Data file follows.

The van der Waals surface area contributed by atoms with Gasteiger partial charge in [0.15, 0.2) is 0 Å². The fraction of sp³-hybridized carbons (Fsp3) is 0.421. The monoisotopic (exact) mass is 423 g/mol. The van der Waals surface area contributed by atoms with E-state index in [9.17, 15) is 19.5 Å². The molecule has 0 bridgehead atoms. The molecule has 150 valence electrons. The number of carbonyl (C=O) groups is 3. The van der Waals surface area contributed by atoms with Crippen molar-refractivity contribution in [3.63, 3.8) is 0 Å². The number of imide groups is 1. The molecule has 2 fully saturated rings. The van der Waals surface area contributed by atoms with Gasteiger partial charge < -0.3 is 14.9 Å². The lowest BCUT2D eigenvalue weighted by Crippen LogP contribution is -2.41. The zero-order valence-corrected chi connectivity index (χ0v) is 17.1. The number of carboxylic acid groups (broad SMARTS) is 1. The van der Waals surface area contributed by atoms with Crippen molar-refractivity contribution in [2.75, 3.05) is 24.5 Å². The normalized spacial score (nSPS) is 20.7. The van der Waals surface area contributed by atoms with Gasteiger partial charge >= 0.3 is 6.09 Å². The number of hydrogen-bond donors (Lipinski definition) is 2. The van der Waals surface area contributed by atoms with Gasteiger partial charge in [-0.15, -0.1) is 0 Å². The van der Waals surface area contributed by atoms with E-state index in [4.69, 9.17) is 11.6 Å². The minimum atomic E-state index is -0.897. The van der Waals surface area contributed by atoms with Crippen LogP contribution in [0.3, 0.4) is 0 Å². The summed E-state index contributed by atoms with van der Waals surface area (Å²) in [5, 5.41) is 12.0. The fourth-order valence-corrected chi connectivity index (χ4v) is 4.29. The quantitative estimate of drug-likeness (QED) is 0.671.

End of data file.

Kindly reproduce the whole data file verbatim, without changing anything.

The van der Waals surface area contributed by atoms with Gasteiger partial charge in [0.15, 0.2) is 0 Å². The fraction of sp³-hybridized carbons (Fsp3) is 0.421. The monoisotopic (exact) mass is 423 g/mol. The van der Waals surface area contributed by atoms with E-state index in [9.17, 15) is 19.5 Å². The molecule has 0 bridgehead atoms. The molecule has 150 valence electrons. The number of carbonyl (C=O) groups is 3. The van der Waals surface area contributed by atoms with Crippen molar-refractivity contribution in [3.63, 3.8) is 0 Å². The number of imide groups is 1. The molecule has 2 fully saturated rings. The van der Waals surface area contributed by atoms with Gasteiger partial charge < -0.3 is 14.9 Å². The lowest BCUT2D eigenvalue weighted by Crippen LogP contribution is -2.41. The zero-order valence-corrected chi connectivity index (χ0v) is 17.1. The number of carboxylic acid groups (broad SMARTS) is 1. The van der Waals surface area contributed by atoms with Crippen molar-refractivity contribution in [2.75, 3.05) is 24.5 Å². The normalized spacial score (nSPS) is 20.7. The van der Waals surface area contributed by atoms with Gasteiger partial charge >= 0.3 is 6.09 Å². The number of hydrogen-bond donors (Lipinski definition) is 2. The van der Waals surface area contributed by atoms with Gasteiger partial charge in [-0.15, -0.1) is 0 Å². The van der Waals surface area contributed by atoms with E-state index in [4.69, 9.17) is 11.6 Å². The minimum atomic E-state index is -0.897. The van der Waals surface area contributed by atoms with Crippen LogP contribution in [0.3, 0.4) is 0 Å². The summed E-state index contributed by atoms with van der Waals surface area (Å²) in [5, 5.41) is 12.0. The fourth-order valence-corrected chi connectivity index (χ4v) is 4.29. The quantitative estimate of drug-likeness (QED) is 0.671.